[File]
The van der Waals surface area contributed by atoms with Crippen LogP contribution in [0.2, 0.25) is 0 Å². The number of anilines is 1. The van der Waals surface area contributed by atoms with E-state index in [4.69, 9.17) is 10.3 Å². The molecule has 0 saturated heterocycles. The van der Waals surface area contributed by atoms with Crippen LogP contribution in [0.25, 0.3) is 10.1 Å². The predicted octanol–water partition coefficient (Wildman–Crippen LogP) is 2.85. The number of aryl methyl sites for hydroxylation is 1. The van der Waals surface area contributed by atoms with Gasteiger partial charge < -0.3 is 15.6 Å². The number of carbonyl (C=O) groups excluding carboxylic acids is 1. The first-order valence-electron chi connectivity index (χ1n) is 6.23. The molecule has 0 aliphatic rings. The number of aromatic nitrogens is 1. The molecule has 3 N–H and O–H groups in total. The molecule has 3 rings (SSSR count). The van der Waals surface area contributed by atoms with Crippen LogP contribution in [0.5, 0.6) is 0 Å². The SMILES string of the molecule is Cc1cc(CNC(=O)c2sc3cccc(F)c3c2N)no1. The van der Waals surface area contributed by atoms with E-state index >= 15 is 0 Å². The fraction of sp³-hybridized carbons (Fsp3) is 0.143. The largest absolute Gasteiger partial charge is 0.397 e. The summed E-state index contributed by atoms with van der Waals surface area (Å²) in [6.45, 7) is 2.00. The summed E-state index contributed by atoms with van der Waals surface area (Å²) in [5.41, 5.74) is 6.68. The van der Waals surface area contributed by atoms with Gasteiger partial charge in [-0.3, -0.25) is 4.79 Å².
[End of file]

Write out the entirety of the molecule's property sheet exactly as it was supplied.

The van der Waals surface area contributed by atoms with Crippen LogP contribution in [0.2, 0.25) is 0 Å². The number of anilines is 1. The van der Waals surface area contributed by atoms with E-state index in [4.69, 9.17) is 10.3 Å². The molecule has 0 saturated heterocycles. The van der Waals surface area contributed by atoms with Crippen LogP contribution in [0.25, 0.3) is 10.1 Å². The predicted octanol–water partition coefficient (Wildman–Crippen LogP) is 2.85. The number of aryl methyl sites for hydroxylation is 1. The van der Waals surface area contributed by atoms with Gasteiger partial charge < -0.3 is 15.6 Å². The number of carbonyl (C=O) groups excluding carboxylic acids is 1. The first-order valence-electron chi connectivity index (χ1n) is 6.23. The molecule has 0 aliphatic rings. The number of aromatic nitrogens is 1. The molecule has 3 N–H and O–H groups in total. The molecule has 3 rings (SSSR count). The van der Waals surface area contributed by atoms with Crippen LogP contribution in [0.5, 0.6) is 0 Å². The SMILES string of the molecule is Cc1cc(CNC(=O)c2sc3cccc(F)c3c2N)no1. The van der Waals surface area contributed by atoms with E-state index >= 15 is 0 Å². The fraction of sp³-hybridized carbons (Fsp3) is 0.143. The largest absolute Gasteiger partial charge is 0.397 e. The summed E-state index contributed by atoms with van der Waals surface area (Å²) in [6.45, 7) is 2.00. The summed E-state index contributed by atoms with van der Waals surface area (Å²) in [5.41, 5.74) is 6.68. The van der Waals surface area contributed by atoms with Gasteiger partial charge in [-0.3, -0.25) is 4.79 Å².